Thursday, May 28, 2020


The Fore Shipyard was an active shipyard on Quincy Point in 1901. They were bought by Bethlehem Steel in 1913 and later became known as the Bethlehem Shipbuilding Corporation. Sold in the 1960s to General Dynamics and finally closed in 1986. They made all sort of ships, cargo vessels, submarines, tankers, even some ships for foreign navies.

This is the Thomas Lawson, a seven masted schooner they built in 1902.

But it's the U.S. Navy ships I want to focus on.

They built the first USS Lexington (CV2) in 1927 and when she was sunk at the Battle of the Coral Sea and they built the second USS Lexington (CV16) in 1943, along with the carriers USS Wasp, USS Bunker Hill, and USS Hancock.

The battleships USS New Jersey (BB-16), USS Rhode Island (BB-17), USS Vermont (BB-20), USS North Dakota (BB-29), USS Nevada (BB-36), and the USS Massachusetts (BB-59).

Here's the USS Massachusetts. Another ship with a battle history worthy of a post.

Add to that 32 Cruisers, 63 Destroyers, and 49 Subs. 

A lot of that was WWII production. There were 32,000 people working in the shipyard in 1943. In 1950, the number of workers was around 3,200. There was production throughout the life of the yard, but in the end the last ship was a cargo vessel, the USNS SGT William R. Button.

The docks and buildings are there and have been reasonably maintained.  The tools, the equipment, and most importantly, the people are gone. Maybe we'll never need to build ships like these again. But if we do, at least at Quincy, we'll be starting from scratch. Here's what's left.


MacD said...

What the heck happened? Who allowed all our industry to be sent to China?

Paul, Dammit! said...

I grew up in the shadow of the shipyard. After the last ships were built and General Dynamics closed shop, the shipyard was mothballed until a few years later when a Greek con artist convinced the Maritime Administration (who has overseen the dimunition of the US merchant fleet from thousands of ships to less than 100 today) to loan him 100+ million to reopen the yard. He spent a small portion of that on some new equipment, then disappeared, and that was the end of the shipyard.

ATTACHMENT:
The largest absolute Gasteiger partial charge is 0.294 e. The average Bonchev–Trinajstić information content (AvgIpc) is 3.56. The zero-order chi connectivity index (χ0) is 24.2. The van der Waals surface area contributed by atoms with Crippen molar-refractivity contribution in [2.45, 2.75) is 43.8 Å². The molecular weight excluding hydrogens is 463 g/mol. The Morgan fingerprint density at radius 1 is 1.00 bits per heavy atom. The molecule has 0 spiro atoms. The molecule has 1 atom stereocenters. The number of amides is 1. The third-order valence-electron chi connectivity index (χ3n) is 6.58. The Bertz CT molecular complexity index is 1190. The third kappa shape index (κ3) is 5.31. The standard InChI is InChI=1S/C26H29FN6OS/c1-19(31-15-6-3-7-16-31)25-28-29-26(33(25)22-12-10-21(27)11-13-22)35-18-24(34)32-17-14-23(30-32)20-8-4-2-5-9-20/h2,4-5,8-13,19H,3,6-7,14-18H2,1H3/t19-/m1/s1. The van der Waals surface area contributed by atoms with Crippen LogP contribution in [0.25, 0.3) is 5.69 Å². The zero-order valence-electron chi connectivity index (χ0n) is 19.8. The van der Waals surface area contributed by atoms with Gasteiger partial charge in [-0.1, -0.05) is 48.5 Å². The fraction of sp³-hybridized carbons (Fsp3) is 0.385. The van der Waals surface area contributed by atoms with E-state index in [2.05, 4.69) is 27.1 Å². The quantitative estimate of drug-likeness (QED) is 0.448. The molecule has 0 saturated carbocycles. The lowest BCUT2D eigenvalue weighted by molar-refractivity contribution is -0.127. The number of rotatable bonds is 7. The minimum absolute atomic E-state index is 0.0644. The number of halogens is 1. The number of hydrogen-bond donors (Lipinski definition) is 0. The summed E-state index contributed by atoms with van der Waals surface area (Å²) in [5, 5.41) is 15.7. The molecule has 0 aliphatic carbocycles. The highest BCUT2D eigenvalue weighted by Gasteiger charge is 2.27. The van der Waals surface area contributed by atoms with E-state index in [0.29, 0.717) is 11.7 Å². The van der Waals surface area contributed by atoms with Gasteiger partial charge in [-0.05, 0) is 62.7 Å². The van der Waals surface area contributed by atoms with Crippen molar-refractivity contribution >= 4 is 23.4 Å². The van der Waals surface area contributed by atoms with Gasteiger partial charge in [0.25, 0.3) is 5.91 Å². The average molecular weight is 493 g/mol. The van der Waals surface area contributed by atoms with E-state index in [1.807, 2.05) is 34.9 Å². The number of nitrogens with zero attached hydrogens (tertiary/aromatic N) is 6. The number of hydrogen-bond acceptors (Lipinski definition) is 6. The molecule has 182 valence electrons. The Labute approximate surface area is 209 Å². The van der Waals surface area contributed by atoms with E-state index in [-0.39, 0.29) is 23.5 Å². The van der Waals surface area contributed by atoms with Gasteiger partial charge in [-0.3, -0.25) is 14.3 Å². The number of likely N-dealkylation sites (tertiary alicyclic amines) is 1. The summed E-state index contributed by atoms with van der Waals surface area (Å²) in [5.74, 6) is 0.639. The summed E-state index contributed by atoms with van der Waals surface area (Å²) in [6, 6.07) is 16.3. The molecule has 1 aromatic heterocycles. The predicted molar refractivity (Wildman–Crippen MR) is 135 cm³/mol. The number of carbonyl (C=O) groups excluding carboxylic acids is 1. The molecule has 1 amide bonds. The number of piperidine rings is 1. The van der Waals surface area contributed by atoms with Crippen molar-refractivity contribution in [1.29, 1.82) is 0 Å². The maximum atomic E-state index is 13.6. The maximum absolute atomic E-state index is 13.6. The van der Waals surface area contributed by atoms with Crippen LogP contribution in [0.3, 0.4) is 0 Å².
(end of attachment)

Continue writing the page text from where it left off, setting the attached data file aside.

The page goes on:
Today it's a parking lot for a car dealer in Quincy, and also holds some fish tanks for the New England Aquarium as a rescue center. General Dynamics does keep one building there still, as a test center for their autonomous underwater vehicle line.

libertyman said...

I can't imagine the amount of money it would take to do something with that property. It was an amazing accomplishment to have built all those ships, and in so short a time as WW2.

Old NFO said...

And the change in technology for building ships has definitely made the whole infrastructure, other than the piers obsolete.

gruvinbass said...

For those interested, the Massachusetts is available to tour in Fall River, MA. There's also the Lionfish and the Joseph P. Kennedy. I'll admit that when I was there I was far more interested in the Kennedy, as it's a virtual twin to the destroyer my dad served on, but the Massachusetts is fascinating as well.

Ted said...

Battleship Cove also holds the Lionfish sub and PT Boats 617 and 796. My father was the skipper of PT-96 in Panama and Alaska and managed to NOT get run over by a Jap Destroyer like some other guy in his training squadron.

John said...

I was working in the Beth Steel Sparrows Point during the late 70's and early 80's.
I paid attention to the politics of US ship building and though I
voted for Reagan to get rid of that sadsack Carter, it was Reagan who let the US
shipbuilding industries fall into the basement by ignoring the unfair trade practices
of the foreign shipbuilders. He satyed silent as the yards were shuttered, one by one.

AnarchAngel said...

I slept overnight on the Massachusetts when I was a boyscout.

... And God knows I spent a lot of time in and around the shipyard, having lived in Milton, Quincy, and Weymouth. My dad and his family still live in Weymouth in fact, and usually I go over the fore river bridge when I'm visiting him.

AnarchAngel said...

Oh and I believe the button is still in service... I can find evidence of it on active sealift support missions as late as 2018 or 2019.